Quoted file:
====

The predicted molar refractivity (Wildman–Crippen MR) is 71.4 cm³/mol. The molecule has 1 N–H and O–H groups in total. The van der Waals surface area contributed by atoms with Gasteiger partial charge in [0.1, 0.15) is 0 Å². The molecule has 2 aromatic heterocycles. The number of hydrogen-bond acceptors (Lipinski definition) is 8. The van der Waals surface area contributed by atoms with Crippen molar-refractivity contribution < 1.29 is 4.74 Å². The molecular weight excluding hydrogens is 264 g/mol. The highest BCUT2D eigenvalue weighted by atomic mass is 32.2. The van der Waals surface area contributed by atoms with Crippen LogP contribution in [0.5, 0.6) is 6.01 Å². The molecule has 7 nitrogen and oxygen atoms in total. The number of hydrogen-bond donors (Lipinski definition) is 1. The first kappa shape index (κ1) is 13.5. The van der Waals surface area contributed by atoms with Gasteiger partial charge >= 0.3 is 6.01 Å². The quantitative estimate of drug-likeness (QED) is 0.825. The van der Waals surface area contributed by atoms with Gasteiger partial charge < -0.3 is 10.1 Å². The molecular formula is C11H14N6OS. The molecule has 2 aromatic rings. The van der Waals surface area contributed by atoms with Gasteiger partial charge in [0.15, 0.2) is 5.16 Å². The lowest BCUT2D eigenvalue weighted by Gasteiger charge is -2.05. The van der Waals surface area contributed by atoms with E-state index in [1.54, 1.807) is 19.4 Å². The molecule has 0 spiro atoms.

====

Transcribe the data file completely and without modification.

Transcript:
The predicted molar refractivity (Wildman–Crippen MR) is 71.4 cm³/mol. The molecule has 1 N–H and O–H groups in total. The van der Waals surface area contributed by atoms with Gasteiger partial charge in [0.1, 0.15) is 0 Å². The molecule has 2 aromatic heterocycles. The number of hydrogen-bond acceptors (Lipinski definition) is 8. The van der Waals surface area contributed by atoms with Crippen molar-refractivity contribution < 1.29 is 4.74 Å². The molecular weight excluding hydrogens is 264 g/mol. The highest BCUT2D eigenvalue weighted by atomic mass is 32.2. The van der Waals surface area contributed by atoms with Crippen LogP contribution in [0.5, 0.6) is 6.01 Å². The molecule has 7 nitrogen and oxygen atoms in total. The number of hydrogen-bond donors (Lipinski definition) is 1. The first kappa shape index (κ1) is 13.5. The van der Waals surface area contributed by atoms with Gasteiger partial charge >= 0.3 is 6.01 Å². The quantitative estimate of drug-likeness (QED) is 0.825. The van der Waals surface area contributed by atoms with Gasteiger partial charge < -0.3 is 10.1 Å². The molecular formula is C11H14N6OS. The molecule has 2 aromatic rings. The van der Waals surface area contributed by atoms with Gasteiger partial charge in [0.15, 0.2) is 5.16 Å². The lowest BCUT2D eigenvalue weighted by Gasteiger charge is -2.05. The van der Waals surface area contributed by atoms with E-state index in [1.54, 1.807) is 19.4 Å². The molecule has 0 spiro atoms.